DOE guarantees financing for 733 MW of rooftop installations . . . perfect!

August 5, 2011 § Leave a comment

Seal of the United States Department of Energy.

Image via Wikipedia

But wait, it’s not for you . . . it’s a big win for the big players.

The Department of Energy (DOE) announced this week conditional loan guarantees totaling $1,400,000,000 for 750 warehouse roofs.  Should we be happy?  Well, I am not exactly thrilled.

Here’s the deal.

Project Amp . . . a consortium of large cap players: NRG Energy, Prologis, Bank of America and Merrill Lynch.

  • NRG is one the largest wholesale power generation companies in the U.S.  Its portfolio includes 24,000MW of nuclear, coal, natural gas, wind, and utility-scale solar generation.
  • Prologis is a leading owner, operator, and developer of industrial real estate (warehouses) in America.
  • We know about Bank of America and Merrill Lynch.

NRG and Prologis will own the solar projects and receive cash grants or ITC and accelerated depreciation.  NRG Solar undoubtedly will be the sole project contractor, and apparently, the big banks need a U.S. government loan guarantee to make secured project loans.  Really?

Amazingly, DOE Secretary Chu states:

This unprecedented solar project . . . will help us meet the SunShot goal of competitive solar power with other forms of energy by the end of the decade.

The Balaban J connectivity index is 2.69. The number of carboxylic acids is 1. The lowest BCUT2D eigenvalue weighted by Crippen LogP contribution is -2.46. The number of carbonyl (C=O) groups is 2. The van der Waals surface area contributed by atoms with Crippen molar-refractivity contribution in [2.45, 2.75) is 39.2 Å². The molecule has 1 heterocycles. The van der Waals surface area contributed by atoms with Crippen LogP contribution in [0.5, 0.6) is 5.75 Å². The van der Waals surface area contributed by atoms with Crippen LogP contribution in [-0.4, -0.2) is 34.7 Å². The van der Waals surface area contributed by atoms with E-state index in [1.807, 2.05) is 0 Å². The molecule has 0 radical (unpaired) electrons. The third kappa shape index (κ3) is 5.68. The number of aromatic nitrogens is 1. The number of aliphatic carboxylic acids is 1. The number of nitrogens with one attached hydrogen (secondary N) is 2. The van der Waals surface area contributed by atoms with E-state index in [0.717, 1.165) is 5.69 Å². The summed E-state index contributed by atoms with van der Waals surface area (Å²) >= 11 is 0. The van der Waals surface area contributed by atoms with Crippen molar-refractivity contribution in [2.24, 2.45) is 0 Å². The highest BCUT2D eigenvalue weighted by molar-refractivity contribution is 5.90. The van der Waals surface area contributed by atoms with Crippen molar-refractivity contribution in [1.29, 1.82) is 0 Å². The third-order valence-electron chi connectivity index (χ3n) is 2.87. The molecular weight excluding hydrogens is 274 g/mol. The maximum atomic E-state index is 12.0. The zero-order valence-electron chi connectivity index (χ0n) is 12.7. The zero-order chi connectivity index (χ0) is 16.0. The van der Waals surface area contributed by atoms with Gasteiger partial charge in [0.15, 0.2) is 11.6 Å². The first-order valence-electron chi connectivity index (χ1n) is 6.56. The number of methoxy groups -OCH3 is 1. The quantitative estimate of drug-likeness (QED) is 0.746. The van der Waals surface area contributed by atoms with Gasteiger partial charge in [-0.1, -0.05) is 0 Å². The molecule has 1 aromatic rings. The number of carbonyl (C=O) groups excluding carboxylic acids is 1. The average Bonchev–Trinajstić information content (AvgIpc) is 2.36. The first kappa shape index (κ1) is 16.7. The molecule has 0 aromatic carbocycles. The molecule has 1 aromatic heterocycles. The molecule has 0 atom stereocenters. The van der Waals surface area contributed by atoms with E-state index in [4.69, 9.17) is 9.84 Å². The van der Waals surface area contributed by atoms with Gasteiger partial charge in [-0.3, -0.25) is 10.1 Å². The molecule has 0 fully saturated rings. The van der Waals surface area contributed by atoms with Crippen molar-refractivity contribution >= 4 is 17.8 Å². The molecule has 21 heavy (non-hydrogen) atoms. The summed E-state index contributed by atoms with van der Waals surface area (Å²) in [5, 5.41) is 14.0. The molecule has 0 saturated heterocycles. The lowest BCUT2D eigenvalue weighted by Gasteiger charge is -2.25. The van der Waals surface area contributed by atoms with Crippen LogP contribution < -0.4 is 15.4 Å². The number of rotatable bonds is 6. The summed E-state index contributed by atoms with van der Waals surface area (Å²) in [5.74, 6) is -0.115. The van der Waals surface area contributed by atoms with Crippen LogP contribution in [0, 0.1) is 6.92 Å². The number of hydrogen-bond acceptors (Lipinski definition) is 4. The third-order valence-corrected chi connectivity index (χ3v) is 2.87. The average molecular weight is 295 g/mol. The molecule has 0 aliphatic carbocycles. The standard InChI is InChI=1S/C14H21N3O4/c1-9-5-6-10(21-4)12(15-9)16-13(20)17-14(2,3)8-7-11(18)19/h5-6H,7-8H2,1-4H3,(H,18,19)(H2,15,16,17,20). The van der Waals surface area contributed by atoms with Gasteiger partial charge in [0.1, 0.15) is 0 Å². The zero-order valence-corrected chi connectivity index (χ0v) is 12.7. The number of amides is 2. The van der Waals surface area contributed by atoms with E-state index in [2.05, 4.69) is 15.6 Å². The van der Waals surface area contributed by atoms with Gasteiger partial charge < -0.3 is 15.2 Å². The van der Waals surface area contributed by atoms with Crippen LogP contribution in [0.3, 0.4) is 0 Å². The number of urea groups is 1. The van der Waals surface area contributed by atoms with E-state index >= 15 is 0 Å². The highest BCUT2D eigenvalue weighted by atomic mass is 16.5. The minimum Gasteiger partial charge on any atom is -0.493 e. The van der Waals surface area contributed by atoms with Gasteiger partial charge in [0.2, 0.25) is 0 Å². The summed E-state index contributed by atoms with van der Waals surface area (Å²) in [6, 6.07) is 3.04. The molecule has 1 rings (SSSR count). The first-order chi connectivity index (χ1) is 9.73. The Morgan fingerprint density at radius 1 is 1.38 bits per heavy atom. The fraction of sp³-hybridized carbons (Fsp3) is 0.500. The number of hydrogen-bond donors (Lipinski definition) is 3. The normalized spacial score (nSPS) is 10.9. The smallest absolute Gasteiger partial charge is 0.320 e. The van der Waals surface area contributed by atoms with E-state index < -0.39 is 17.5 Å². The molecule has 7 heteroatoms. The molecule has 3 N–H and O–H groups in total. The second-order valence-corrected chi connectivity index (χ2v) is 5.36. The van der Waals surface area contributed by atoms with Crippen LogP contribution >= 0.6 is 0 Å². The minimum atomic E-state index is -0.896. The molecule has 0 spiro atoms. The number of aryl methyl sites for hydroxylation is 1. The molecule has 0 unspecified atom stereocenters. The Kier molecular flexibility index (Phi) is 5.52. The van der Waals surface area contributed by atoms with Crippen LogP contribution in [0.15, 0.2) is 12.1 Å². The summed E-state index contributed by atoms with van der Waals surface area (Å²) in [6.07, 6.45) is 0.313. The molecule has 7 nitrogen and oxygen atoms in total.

Please Mr. Secretary, do we really need to wait eight more years to declare something that is within reach today?  Why are you feeding the big fish instead of homeowners across America?

So, as solar enthusiasts, we cheer solar projects of any size and description.  But still . . .

What if instead of Project Amp, the Secretary had announced a loan guarantee program for 366,000 2kW home solar systems (733MW/2kW = 366,000).  At $1,400,000,000, this would be a loan guarantee of $3,800 per home or about 50% of the after PTC costs.  Perfect!

If resources are limited, should we spread the benefit to a larger community of owners and contractors?

For 366,000 2kW home solar systems, imagine the number of homeowner solar advocates, local contractors (jobs!), community bank loans, suppliers, and more.

This is how we take solar to the market . . . one home at a time.  Homeowners vote and are policy advocates; warehouses just sit there and are depreciated and sold and resold.  If you want to advance distributive solar energy, begin with homeowners.

Market supply and demand will determine when solar power is competitive.  Indications are that we already are there . . . we do not need to wait until the end of the decade.

Bank of America should learn again how to make a secured project loan.  It’s not that tricky!

Solar is scalable, distributive, affordable, and economic . . . let’s bring it home!

Chet Boortz, CEO


[The comments, positions, and opinions stated above are my own and may or may not represent those of SES 21 USA, LLC and its affiliate companies.]


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